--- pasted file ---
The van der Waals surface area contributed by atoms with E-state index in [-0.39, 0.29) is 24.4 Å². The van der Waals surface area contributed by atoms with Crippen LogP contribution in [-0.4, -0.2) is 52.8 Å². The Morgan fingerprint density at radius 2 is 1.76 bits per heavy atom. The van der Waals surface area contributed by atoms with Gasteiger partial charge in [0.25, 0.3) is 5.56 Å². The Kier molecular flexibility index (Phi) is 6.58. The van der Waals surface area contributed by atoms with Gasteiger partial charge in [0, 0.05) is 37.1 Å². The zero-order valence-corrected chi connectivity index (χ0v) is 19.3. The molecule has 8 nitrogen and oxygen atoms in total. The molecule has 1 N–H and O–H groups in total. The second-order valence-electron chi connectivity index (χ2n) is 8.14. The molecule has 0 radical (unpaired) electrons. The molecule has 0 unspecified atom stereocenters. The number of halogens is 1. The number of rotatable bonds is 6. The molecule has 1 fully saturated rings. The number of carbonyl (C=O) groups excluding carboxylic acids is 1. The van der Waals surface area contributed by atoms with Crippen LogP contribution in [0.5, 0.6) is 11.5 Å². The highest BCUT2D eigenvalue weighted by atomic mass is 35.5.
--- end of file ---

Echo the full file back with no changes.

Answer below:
The van der Waals surface area contributed by atoms with E-state index in [-0.39, 0.29) is 24.4 Å². The van der Waals surface area contributed by atoms with Crippen LogP contribution in [-0.4, -0.2) is 52.8 Å². The Morgan fingerprint density at radius 2 is 1.76 bits per heavy atom. The van der Waals surface area contributed by atoms with Gasteiger partial charge in [0.25, 0.3) is 5.56 Å². The Kier molecular flexibility index (Phi) is 6.58. The van der Waals surface area contributed by atoms with Gasteiger partial charge in [0, 0.05) is 37.1 Å². The zero-order valence-corrected chi connectivity index (χ0v) is 19.3. The molecule has 8 nitrogen and oxygen atoms in total. The molecule has 1 N–H and O–H groups in total. The second-order valence-electron chi connectivity index (χ2n) is 8.14. The molecule has 0 radical (unpaired) electrons. The molecule has 0 unspecified atom stereocenters. The number of halogens is 1. The number of rotatable bonds is 6. The molecule has 1 fully saturated rings. The number of carbonyl (C=O) groups excluding carboxylic acids is 1. The van der Waals surface area contributed by atoms with Crippen LogP contribution in [0.5, 0.6) is 11.5 Å². The highest BCUT2D eigenvalue weighted by atomic mass is 35.5.